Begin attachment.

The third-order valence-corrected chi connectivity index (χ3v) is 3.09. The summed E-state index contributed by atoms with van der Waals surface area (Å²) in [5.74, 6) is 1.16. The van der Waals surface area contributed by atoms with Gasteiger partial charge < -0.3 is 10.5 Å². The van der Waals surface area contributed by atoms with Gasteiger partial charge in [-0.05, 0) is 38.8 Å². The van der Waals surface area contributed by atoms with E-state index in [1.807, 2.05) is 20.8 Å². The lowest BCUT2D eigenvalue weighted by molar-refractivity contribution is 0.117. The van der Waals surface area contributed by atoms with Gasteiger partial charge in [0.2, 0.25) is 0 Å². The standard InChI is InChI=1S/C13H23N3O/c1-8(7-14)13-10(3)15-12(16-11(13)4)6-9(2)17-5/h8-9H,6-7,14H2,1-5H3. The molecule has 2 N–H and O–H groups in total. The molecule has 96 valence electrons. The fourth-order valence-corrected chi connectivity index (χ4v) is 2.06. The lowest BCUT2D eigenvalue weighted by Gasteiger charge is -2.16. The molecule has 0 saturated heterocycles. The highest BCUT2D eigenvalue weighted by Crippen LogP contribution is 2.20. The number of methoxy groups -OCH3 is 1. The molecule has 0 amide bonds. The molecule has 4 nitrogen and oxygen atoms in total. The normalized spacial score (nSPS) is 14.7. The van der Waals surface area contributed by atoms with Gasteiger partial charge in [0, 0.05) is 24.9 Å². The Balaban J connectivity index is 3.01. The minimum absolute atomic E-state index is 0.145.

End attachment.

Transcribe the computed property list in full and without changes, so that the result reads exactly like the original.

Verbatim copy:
The third-order valence-corrected chi connectivity index (χ3v) is 3.09. The summed E-state index contributed by atoms with van der Waals surface area (Å²) in [5.74, 6) is 1.16. The van der Waals surface area contributed by atoms with Gasteiger partial charge < -0.3 is 10.5 Å². The van der Waals surface area contributed by atoms with Gasteiger partial charge in [-0.05, 0) is 38.8 Å². The van der Waals surface area contributed by atoms with E-state index in [1.807, 2.05) is 20.8 Å². The lowest BCUT2D eigenvalue weighted by molar-refractivity contribution is 0.117. The van der Waals surface area contributed by atoms with Gasteiger partial charge in [0.2, 0.25) is 0 Å². The standard InChI is InChI=1S/C13H23N3O/c1-8(7-14)13-10(3)15-12(16-11(13)4)6-9(2)17-5/h8-9H,6-7,14H2,1-5H3. The molecule has 2 N–H and O–H groups in total. The molecule has 96 valence electrons. The fourth-order valence-corrected chi connectivity index (χ4v) is 2.06. The lowest BCUT2D eigenvalue weighted by Gasteiger charge is -2.16. The molecule has 0 saturated heterocycles. The highest BCUT2D eigenvalue weighted by Crippen LogP contribution is 2.20. The number of methoxy groups -OCH3 is 1. The molecule has 0 amide bonds. The molecule has 4 nitrogen and oxygen atoms in total. The normalized spacial score (nSPS) is 14.7. The van der Waals surface area contributed by atoms with Gasteiger partial charge in [0, 0.05) is 24.9 Å². The Balaban J connectivity index is 3.01. The minimum absolute atomic E-state index is 0.145.